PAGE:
Utter the name Stanley Kubrick to even the most casual of filmgoers and there’ll be a look of acknowledgement or even trepedation that is returned to you, such is the legendary director’s reputation for pushing boundaries and his overall impact on the film industry. The director of such monumental classics as A Clockwork Orange and The Shining, the American born but spiritually-British filmmaker, who passed away in 1999 just weeks before the release of his final film Eyes Wide Shut, left an indelible mark on Western cinema and has proven himself to be an inspiration to everyone from Christopher Nolan to Steven Spielberg over the course of such filmmakers’ reputable careers. This summer, at London’s architecturally sensational Design Museum, a peerless insight into the director’s career and artistic methods has been the centre-most exhibit on offer, filling the sizeable building’s ground floor from wall to wall with memorabilia, personal items and meticulously researched facts and figures to offer a truly fulfilling and inspiring experience to cinephiles young and old.
Stanley Kubrick: The Exhibition, which runs until 17th September, doesn’t simply open a door into the world of one of the greatest filmmakers to ever live, it invites you through an experience not indifferent to that of the famous Oscar-winning special effects scene of the filmmaker’s most indelible release 2001: A Space Odyssey, beckoning you through a mirrage of images from his films, each projected onto screens of different dimensions, raising your enjoyment the minute you walk through the entrance gate and fulfilling every expectation an avid museum-goer or film-lover could possibly expect thereafter.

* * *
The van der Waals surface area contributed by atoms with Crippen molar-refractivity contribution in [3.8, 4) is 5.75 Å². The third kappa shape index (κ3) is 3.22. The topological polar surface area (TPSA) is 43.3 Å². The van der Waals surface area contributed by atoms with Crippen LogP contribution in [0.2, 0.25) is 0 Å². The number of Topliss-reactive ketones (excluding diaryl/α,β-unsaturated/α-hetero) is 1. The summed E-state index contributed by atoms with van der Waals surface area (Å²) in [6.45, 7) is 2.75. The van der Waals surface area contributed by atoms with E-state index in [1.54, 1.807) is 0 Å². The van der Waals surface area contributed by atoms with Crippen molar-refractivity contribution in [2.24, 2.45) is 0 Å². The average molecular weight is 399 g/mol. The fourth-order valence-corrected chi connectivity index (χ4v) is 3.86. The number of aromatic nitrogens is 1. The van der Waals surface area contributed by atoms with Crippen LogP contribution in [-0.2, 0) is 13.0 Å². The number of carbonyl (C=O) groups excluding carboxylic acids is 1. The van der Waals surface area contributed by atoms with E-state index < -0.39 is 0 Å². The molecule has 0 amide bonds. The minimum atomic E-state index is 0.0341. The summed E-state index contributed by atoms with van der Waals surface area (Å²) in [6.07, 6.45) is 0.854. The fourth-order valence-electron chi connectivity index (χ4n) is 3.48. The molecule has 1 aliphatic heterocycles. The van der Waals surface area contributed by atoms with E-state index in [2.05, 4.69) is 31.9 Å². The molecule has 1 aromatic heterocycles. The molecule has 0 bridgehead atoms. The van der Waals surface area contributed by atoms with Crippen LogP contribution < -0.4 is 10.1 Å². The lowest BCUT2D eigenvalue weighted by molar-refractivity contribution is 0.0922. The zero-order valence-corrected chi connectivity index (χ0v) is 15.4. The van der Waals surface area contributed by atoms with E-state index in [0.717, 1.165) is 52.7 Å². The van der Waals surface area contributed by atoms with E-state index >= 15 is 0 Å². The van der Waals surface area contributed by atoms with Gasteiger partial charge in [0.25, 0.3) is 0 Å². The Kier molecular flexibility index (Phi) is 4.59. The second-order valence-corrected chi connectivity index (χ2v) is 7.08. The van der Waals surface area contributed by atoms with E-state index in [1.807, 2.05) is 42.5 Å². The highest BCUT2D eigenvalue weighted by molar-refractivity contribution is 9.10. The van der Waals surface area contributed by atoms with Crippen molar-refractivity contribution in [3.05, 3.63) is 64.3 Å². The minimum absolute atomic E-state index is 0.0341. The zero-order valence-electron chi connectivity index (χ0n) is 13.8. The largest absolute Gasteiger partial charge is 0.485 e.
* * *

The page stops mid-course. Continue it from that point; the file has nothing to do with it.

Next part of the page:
Image by Ed Reeve (source).
The most significant takeaway from the exhbition is the proof it offers of Kubrick’s incessant attention to detail and at times brash, and always very particular, communicative style. The director would spend years compiling notes and planning for the eventuality of filming, all of which is beautifully displayed in true-to-life book cases that are either trusty replicas or Kubrick’s actual items, and the effort he inputted to any given project was therefore expected of those he worked with, the many letters to and from creative partners acting as illustrators of his desire to get everything as perfect as he possibly could. Some such examples of this are the various editions of movie posters littered around the exhibition, each with notes from the director himself; pieces of history that not only illustrate Kubrick’s attention to detail but need for control over any given project from the ground up. Whereas modern filmmakers may leave the promotional material to that of the promotional experts (usually a third party company hired by the studio), Kubrick saw posters and other promotional materials as another way to present his story and as such exercised his right to get exactly what he wanted from the talent at his disposal. Font, font size and the way a poster was printed were just a few of the director’s notes on early editions of promotional artwork for The Shining, for example.